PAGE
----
No Prizes for Subtlety

It was the sort of place you wouldn’t be found dead in; the guy on the floor didn’t agree. Didn’t seem to like the floor — but it was in better shape than his face. Then someone had gone duck hunting on his chest.

And either another guy was standing in front of me, or the landlord had put in an echo.

I’m not crazy about waking up with strangers, especially baritones, but he held the gun, a big one, and I didn’t want him to stop talking.

I wanted him to start. He’d been mumbling something as I came to, now he just kept looking at me and waiting, like a guy feeding arsenic to a rich aunt.

Wasn’t sure how I got there and often use my brain like a prescription, once every 4 to 6 hours, but I figured this fast, and stood pat. Forcing the issue woulda been like tryna win the Kentucky Derby on a pogo stick.

I didn’t seem to have my gun.

‘She gave me $5,000 to take care of this guy,’ he said.

I wanted to say this might be a growth area for him.

‘That’s too much dough unless it’s murder,’ I said, instead. ‘And if it is murder, it’s not enough.’

He shook his head.

‘You don’t get it. He treated her wrong. They all did.’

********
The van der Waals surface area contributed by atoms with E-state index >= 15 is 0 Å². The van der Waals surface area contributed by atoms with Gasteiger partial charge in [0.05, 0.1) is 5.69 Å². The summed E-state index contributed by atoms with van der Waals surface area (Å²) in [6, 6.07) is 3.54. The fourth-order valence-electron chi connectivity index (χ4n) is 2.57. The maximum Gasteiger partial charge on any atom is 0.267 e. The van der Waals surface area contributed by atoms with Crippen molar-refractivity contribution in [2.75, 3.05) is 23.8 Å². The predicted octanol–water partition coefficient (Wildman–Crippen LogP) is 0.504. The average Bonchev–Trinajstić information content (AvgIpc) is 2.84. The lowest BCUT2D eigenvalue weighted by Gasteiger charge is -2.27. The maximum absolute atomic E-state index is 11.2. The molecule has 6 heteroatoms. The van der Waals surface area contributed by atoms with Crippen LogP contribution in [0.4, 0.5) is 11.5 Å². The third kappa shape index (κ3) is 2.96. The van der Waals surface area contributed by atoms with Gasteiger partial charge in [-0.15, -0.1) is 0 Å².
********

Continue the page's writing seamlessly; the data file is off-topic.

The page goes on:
‘Passed around like the potato salad,’ I said.

He stared at me in case I’d insulted his girl.

‘Traded more than a journeyman infielder,’ I added cryptically, nodding. Nods always help. ‘Used her badly, like a dictionary in a stupid family.’

The overkill seemed to work, and I cd see him seeing how I meant the other guys, not him, and also other women, not her, whoever that was.

‘Only reason he’d move 10 feet in any direction is if a girl was nine feet away,’ he said.

‘What kind of girl?’ I ventured.

‘Any. How many kinds are there?’

‘Two,’ I said. ‘One’s quiet as an April morning and twice as pretty.
The other’s pretty as an April morning and twice as angry.’

‘Yeah,’ he said softly, adding almost a low whistle. ‘That’s her.’

‘That’s all of them,’ I said. ‘You just hope she’s wearing a V-neck, and the designer believed in capital letters.’

His eyes darkened again but just then the door to the bedroom opened and the woman appeared. Not the V-neck, exactly, though it took something of a plunge. She wore a strapless deal that had no worries, and walked with the nice easy swing of the satisfied leopard; had some pretty good spots, too.

When she entered the room you felt like a shovel full of scrap iron in a Pittsburgh blast furnace. She swung simply, swiftly, like the trap door on a gallows.

I glanced back at the corpse, realized the holes there were small, too small for his gun, that’s what had looked off. Too small but big enough.

Fat men all look alike, but it always hits you when someone’s recently stopped paying taxes. I could see he hadn’t been much to consider before being bashed on — like washing your kid’s face and finding out he’s ugly underneath. He was at least 50; you can’t look that bad without practice.